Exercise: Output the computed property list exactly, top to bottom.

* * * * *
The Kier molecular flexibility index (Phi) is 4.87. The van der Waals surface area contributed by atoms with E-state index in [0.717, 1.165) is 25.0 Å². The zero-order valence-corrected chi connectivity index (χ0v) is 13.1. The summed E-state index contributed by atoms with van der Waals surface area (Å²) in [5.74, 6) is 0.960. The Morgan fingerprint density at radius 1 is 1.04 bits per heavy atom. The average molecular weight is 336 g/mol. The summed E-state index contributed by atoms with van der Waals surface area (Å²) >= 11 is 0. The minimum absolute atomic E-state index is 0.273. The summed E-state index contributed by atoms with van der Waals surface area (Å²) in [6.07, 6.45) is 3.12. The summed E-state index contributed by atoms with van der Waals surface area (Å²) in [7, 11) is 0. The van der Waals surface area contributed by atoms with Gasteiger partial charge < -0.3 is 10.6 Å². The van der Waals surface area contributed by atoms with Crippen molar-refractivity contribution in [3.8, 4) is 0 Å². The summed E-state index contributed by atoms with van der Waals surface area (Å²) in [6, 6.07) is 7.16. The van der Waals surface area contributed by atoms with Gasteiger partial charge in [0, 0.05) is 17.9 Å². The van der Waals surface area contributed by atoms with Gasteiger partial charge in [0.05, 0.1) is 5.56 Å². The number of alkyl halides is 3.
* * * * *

The Kier molecular flexibility index (Phi) is 4.87. The van der Waals surface area contributed by atoms with E-state index in [0.717, 1.165) is 25.0 Å². The zero-order valence-corrected chi connectivity index (χ0v) is 13.1. The summed E-state index contributed by atoms with van der Waals surface area (Å²) in [5.74, 6) is 0.960. The Morgan fingerprint density at radius 1 is 1.04 bits per heavy atom. The average molecular weight is 336 g/mol. The summed E-state index contributed by atoms with van der Waals surface area (Å²) >= 11 is 0. The minimum absolute atomic E-state index is 0.273. The summed E-state index contributed by atoms with van der Waals surface area (Å²) in [6.07, 6.45) is 3.12. The summed E-state index contributed by atoms with van der Waals surface area (Å²) in [7, 11) is 0. The van der Waals surface area contributed by atoms with Gasteiger partial charge < -0.3 is 10.6 Å². The van der Waals surface area contributed by atoms with Crippen molar-refractivity contribution in [3.8, 4) is 0 Å². The summed E-state index contributed by atoms with van der Waals surface area (Å²) in [6, 6.07) is 7.16. The van der Waals surface area contributed by atoms with Gasteiger partial charge in [0, 0.05) is 17.9 Å². The van der Waals surface area contributed by atoms with Gasteiger partial charge in [0.05, 0.1) is 5.56 Å². The number of alkyl halides is 3.